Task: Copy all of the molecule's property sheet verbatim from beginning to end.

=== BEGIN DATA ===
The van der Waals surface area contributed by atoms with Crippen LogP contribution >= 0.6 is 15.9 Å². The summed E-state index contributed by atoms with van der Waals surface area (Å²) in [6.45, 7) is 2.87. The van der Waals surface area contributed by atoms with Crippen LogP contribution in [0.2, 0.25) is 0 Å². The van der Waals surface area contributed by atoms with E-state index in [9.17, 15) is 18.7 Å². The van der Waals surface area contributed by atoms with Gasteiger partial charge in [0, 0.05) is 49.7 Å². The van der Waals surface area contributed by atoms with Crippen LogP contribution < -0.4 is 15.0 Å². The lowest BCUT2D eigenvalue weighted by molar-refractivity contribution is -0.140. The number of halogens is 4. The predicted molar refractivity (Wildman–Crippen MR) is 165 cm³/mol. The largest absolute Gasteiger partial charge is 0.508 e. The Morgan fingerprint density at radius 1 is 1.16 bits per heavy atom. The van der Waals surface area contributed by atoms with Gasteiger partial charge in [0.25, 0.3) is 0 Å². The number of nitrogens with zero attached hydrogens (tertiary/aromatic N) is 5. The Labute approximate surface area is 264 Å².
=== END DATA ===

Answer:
The van der Waals surface area contributed by atoms with Crippen LogP contribution >= 0.6 is 15.9 Å². The summed E-state index contributed by atoms with van der Waals surface area (Å²) in [6.45, 7) is 2.87. The van der Waals surface area contributed by atoms with Crippen LogP contribution in [0.2, 0.25) is 0 Å². The van der Waals surface area contributed by atoms with E-state index in [9.17, 15) is 18.7 Å². The van der Waals surface area contributed by atoms with Gasteiger partial charge in [0, 0.05) is 49.7 Å². The van der Waals surface area contributed by atoms with Crippen LogP contribution < -0.4 is 15.0 Å². The lowest BCUT2D eigenvalue weighted by molar-refractivity contribution is -0.140. The number of halogens is 4. The predicted molar refractivity (Wildman–Crippen MR) is 165 cm³/mol. The largest absolute Gasteiger partial charge is 0.508 e. The Morgan fingerprint density at radius 1 is 1.16 bits per heavy atom. The van der Waals surface area contributed by atoms with Gasteiger partial charge in [0.25, 0.3) is 0 Å². The number of nitrogens with zero attached hydrogens (tertiary/aromatic N) is 5. The Labute approximate surface area is 264 Å².